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Tu, quum parentis regna per arduum
Cohors Gigantum scanderet impia,
Rhoetum retorsisti leonis
Unguibus horribilique malâ;

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In these lines, addressed to Maecenas, Horace foretells the permanence and umiversality of his fame, and describes himself as already undergoing transformation into a swam on the wing for a higher region tham any to be found on earth.

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CARM. 20.—1. non tenui, some Codd.—3. terra, some Codd.—6 and 7. quem vocant, Lilecte Maecenas, Bentl. conj.

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= validâ, * strong, powerful.' 2. biformis, as changed into a swam. 4. invidiâ major, i. e. having overcome envy, * above the reach of envy * (comp. below C. 4, 3, 16: Et jam dente minus mordeor invido.) 5. sq. note the emphatic repetition of ^on ego—pauperum sanguis, alluding to the imputation of ignoble birth thrown upon him (comp. S. 1, 6, 45 and 46: Nunc ad me redeo libertino patre natum, quem rodunt omnes libertino patre natum). 6. quem vocas, poetic. = quem petis (comp. above C. 2, 18, 11), quem invitas, cui liber aditus ad te patet, * whom

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11. superna, someCodd.—18. notior, some Codd.; tutior, Bentl conj.—20. Hiber,Codd.

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Dated variously from A.U.C. 726 to 736. Horace commends the practical wisdom which consists in a proper estimate of the various objects of human pursuit, and in a judicious use of the short term of existence allotted to man, amó proiiounces himself happy, inasmuch as he has attained all the ends of his

ambition, and seeks nothing more.

ODI profanum vulgus et arceo.
Favete linguis: carmina non prius
Audita musarum sacerdos
Virginibus puerisque canto.

Regum timendorum in proprios greges, 5
Reges in ipsos imperium est Jovis,
Clari Giganteo triumpho,
Cuncta supercilio moventis.

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Est ut viro vir latius ordinet

Arbusta sulcis, hic generosior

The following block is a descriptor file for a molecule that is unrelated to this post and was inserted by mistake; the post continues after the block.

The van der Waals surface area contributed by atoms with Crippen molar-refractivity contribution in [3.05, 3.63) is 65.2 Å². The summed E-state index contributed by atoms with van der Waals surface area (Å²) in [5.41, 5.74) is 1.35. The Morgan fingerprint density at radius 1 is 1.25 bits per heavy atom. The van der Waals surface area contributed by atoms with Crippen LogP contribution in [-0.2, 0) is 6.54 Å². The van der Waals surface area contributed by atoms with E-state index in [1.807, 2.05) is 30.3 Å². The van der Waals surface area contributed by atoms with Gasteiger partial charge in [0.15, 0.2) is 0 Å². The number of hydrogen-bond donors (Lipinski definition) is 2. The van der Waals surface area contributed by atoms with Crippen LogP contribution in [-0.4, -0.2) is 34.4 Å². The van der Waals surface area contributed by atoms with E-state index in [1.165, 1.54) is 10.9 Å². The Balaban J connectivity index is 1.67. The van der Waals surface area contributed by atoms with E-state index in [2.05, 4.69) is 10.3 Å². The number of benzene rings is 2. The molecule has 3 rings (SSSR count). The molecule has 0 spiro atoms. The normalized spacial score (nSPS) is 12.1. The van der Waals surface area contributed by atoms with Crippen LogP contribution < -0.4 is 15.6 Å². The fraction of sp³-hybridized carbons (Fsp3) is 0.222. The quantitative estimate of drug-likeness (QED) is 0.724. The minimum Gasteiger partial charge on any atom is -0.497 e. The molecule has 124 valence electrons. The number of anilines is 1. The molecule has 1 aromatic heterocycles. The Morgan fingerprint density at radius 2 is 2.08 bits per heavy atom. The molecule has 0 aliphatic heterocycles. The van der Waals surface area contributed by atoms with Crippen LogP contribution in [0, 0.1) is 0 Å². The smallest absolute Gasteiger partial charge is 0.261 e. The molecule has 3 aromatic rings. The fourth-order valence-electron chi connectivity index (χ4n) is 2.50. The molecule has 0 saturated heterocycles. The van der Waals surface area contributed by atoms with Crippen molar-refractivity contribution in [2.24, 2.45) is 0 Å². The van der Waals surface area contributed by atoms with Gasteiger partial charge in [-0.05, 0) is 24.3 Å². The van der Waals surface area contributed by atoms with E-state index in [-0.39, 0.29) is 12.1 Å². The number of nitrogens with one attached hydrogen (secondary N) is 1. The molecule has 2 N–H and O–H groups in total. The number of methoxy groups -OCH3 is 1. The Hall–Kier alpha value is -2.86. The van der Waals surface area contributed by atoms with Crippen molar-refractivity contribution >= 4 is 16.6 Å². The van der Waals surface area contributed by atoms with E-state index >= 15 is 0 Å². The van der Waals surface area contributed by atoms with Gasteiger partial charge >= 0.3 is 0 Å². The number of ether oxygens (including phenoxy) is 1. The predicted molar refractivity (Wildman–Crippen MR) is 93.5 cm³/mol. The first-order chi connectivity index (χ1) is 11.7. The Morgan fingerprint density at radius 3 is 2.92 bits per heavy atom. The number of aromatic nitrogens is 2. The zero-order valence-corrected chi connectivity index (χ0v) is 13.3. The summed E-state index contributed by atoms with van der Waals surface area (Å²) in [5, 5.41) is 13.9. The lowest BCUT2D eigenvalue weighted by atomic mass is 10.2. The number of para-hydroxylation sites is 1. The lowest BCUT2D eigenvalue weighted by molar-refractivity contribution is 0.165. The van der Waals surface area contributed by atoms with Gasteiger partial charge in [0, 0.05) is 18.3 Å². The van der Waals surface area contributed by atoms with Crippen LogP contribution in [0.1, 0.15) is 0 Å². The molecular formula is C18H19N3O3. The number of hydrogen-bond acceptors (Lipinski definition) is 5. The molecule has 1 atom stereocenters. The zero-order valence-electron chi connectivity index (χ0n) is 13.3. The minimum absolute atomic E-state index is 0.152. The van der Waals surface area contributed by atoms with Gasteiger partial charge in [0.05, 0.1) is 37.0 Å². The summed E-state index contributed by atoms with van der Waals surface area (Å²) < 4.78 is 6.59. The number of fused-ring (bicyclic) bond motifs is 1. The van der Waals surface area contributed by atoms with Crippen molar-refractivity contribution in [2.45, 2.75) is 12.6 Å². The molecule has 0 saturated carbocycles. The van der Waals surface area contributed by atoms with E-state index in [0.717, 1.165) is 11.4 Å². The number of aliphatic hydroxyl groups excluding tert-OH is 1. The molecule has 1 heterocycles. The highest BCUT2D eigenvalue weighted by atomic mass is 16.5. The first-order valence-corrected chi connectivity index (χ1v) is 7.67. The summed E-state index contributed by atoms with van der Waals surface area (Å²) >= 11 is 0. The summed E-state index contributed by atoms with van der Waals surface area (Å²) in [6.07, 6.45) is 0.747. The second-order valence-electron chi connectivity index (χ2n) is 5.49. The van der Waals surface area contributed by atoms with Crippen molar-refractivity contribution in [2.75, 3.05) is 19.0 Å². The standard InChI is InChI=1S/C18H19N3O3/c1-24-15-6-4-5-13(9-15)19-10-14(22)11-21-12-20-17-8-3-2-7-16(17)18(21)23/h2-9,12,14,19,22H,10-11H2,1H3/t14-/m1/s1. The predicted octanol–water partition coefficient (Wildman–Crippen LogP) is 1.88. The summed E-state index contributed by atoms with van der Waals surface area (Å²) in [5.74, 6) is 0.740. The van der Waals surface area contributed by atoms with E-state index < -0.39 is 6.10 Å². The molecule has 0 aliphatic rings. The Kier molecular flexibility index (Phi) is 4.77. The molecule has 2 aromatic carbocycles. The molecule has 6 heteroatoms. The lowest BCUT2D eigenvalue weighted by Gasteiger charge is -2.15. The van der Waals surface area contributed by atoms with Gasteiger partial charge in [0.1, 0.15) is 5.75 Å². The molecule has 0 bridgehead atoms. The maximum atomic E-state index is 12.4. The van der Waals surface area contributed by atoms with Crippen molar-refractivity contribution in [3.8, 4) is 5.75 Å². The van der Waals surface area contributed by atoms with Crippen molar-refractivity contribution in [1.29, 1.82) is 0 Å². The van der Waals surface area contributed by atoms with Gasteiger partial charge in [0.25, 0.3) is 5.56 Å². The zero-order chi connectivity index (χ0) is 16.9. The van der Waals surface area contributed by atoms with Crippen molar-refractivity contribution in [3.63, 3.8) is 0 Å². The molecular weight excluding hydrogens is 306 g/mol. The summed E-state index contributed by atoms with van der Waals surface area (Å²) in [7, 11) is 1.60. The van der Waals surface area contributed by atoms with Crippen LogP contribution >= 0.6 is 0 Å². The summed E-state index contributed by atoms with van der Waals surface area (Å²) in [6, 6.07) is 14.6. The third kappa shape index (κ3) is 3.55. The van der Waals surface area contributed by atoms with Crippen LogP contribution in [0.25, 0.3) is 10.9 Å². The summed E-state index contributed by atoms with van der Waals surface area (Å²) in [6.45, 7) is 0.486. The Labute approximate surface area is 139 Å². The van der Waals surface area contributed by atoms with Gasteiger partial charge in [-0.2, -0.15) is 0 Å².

10

Descendat in campum petitor,
Moribus hic meliorque famâ

Contendat, illi turba clientium
Sit major: aequâ lege necessitas -

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VARIoUs READINGS.—CARM. 1.—9. esto ut, Bentl. conj.—17. districtus, some Codd.

9. est ut, the Greek ἐστιν, όπως = accidit ut, * it comes to pass that,' i. e. * although it happens that,' with the apodosis : (tamen) aequâ lege, &c. — viro, comp. ablat.—vir, corresponding with the foll. hic...hic...illi, * the one... the other.' 10. arbusta, here esp. = vineas, * that one may arrange vines in regular rows to a larger extent tham another '—gene*rosior = genere nobilior, of higher extraction. 11. Campum, i. e. the Plain of Mars, where the people had formerly assembled for elections; the expression * descendat' refers to its lower situation on the Tiber. 13. contendat, * vies' (with this competitor). 14. Wecessitas, here personified as

above C. 1, 35, 17, the Greek 'Aváyxm or Eiuapuévm. 16. beautiful image, comp. above C. 2, 3, 26: Omnium versatur urna serius ocius sors exitura. 17. dcstrictus ensis, alluding to the we!1-known story of Dionysius and Damocles. 18. Siculae, i. e. the most exquisite, the most splendid, asthose of Dionysius were. 19. elaborabunt, a very expressive word (both on account of its meaning and its prosodic measure) = summo labore parabunt, * will work out, will produce.' 21. sq., the genitive agrestium viro^rum belongs to lenis somnus as well as to humiles domos (= casas, tuguria)— non fastidit, * does mot despise.'

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